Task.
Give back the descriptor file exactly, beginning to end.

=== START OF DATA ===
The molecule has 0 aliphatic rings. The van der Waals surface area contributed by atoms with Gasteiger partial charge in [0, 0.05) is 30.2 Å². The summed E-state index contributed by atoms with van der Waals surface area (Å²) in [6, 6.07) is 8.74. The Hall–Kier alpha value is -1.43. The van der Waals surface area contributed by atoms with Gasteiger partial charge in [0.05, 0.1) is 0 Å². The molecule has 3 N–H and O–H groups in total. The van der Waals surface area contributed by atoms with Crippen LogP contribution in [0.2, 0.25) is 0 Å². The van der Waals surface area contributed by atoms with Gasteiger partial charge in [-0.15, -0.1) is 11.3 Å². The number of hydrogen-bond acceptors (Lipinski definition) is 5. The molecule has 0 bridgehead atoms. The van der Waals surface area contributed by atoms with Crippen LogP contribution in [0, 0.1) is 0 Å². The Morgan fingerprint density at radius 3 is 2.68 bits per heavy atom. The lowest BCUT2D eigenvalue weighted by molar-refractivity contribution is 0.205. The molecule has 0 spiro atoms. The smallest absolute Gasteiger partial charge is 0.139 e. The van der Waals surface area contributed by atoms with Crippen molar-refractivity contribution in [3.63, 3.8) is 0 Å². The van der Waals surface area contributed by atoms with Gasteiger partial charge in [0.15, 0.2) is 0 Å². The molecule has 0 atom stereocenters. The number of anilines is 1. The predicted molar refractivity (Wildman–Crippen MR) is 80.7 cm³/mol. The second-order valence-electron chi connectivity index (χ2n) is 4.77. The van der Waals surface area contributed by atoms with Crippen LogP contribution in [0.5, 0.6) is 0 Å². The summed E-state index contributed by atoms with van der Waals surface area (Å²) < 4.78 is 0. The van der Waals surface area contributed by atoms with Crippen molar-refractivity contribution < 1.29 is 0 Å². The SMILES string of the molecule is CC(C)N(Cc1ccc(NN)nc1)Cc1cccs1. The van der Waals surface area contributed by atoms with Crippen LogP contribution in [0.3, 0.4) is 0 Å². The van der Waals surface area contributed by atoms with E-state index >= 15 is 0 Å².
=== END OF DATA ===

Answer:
The molecule has 0 aliphatic rings. The van der Waals surface area contributed by atoms with Gasteiger partial charge in [0, 0.05) is 30.2 Å². The summed E-state index contributed by atoms with van der Waals surface area (Å²) in [6, 6.07) is 8.74. The Hall–Kier alpha value is -1.43. The van der Waals surface area contributed by atoms with Gasteiger partial charge in [0.05, 0.1) is 0 Å². The molecule has 3 N–H and O–H groups in total. The van der Waals surface area contributed by atoms with Crippen LogP contribution in [0.2, 0.25) is 0 Å². The van der Waals surface area contributed by atoms with Gasteiger partial charge in [-0.15, -0.1) is 11.3 Å². The number of hydrogen-bond acceptors (Lipinski definition) is 5. The molecule has 0 bridgehead atoms. The van der Waals surface area contributed by atoms with Crippen LogP contribution in [0, 0.1) is 0 Å². The Morgan fingerprint density at radius 3 is 2.68 bits per heavy atom. The lowest BCUT2D eigenvalue weighted by molar-refractivity contribution is 0.205. The molecule has 0 spiro atoms. The smallest absolute Gasteiger partial charge is 0.139 e. The van der Waals surface area contributed by atoms with Crippen molar-refractivity contribution in [3.63, 3.8) is 0 Å². The van der Waals surface area contributed by atoms with Gasteiger partial charge in [0.15, 0.2) is 0 Å². The molecule has 0 atom stereocenters. The number of anilines is 1. The predicted molar refractivity (Wildman–Crippen MR) is 80.7 cm³/mol. The second-order valence-electron chi connectivity index (χ2n) is 4.77. The van der Waals surface area contributed by atoms with Crippen LogP contribution in [0.5, 0.6) is 0 Å². The summed E-state index contributed by atoms with van der Waals surface area (Å²) < 4.78 is 0. The van der Waals surface area contributed by atoms with Crippen molar-refractivity contribution < 1.29 is 0 Å². The SMILES string of the molecule is CC(C)N(Cc1ccc(NN)nc1)Cc1cccs1. The van der Waals surface area contributed by atoms with Crippen LogP contribution in [0.3, 0.4) is 0 Å². The van der Waals surface area contributed by atoms with E-state index >= 15 is 0 Å².